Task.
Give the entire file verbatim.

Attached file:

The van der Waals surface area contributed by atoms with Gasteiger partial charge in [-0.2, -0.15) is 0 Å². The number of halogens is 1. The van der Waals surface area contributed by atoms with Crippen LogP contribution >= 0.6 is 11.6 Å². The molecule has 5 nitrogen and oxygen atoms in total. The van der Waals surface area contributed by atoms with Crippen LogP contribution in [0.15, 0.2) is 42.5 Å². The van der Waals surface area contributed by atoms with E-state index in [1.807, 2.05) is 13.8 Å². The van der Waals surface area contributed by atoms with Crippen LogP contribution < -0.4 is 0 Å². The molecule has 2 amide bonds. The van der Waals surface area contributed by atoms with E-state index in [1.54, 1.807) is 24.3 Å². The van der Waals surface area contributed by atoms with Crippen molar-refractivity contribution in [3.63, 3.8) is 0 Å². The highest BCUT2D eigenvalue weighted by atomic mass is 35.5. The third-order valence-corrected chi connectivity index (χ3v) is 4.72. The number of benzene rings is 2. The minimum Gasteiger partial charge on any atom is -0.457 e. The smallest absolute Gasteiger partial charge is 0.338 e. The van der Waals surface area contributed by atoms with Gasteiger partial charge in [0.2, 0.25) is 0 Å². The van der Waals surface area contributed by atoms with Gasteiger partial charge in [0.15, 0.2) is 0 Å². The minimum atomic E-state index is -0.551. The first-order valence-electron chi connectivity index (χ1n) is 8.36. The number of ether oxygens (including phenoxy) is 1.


The van der Waals surface area contributed by atoms with Gasteiger partial charge in [-0.2, -0.15) is 0 Å². The number of halogens is 1. The van der Waals surface area contributed by atoms with Crippen LogP contribution >= 0.6 is 11.6 Å². The molecule has 5 nitrogen and oxygen atoms in total. The van der Waals surface area contributed by atoms with Crippen LogP contribution in [0.15, 0.2) is 42.5 Å². The van der Waals surface area contributed by atoms with E-state index in [1.807, 2.05) is 13.8 Å². The van der Waals surface area contributed by atoms with Crippen LogP contribution < -0.4 is 0 Å². The molecule has 2 amide bonds. The van der Waals surface area contributed by atoms with E-state index in [1.54, 1.807) is 24.3 Å². The van der Waals surface area contributed by atoms with Crippen molar-refractivity contribution in [3.63, 3.8) is 0 Å². The highest BCUT2D eigenvalue weighted by atomic mass is 35.5. The third-order valence-corrected chi connectivity index (χ3v) is 4.72. The number of benzene rings is 2. The minimum Gasteiger partial charge on any atom is -0.457 e. The smallest absolute Gasteiger partial charge is 0.338 e. The van der Waals surface area contributed by atoms with Gasteiger partial charge in [0.2, 0.25) is 0 Å². The van der Waals surface area contributed by atoms with Gasteiger partial charge in [0.15, 0.2) is 0 Å². The minimum atomic E-state index is -0.551. The first-order valence-electron chi connectivity index (χ1n) is 8.36. The number of ether oxygens (including phenoxy) is 1.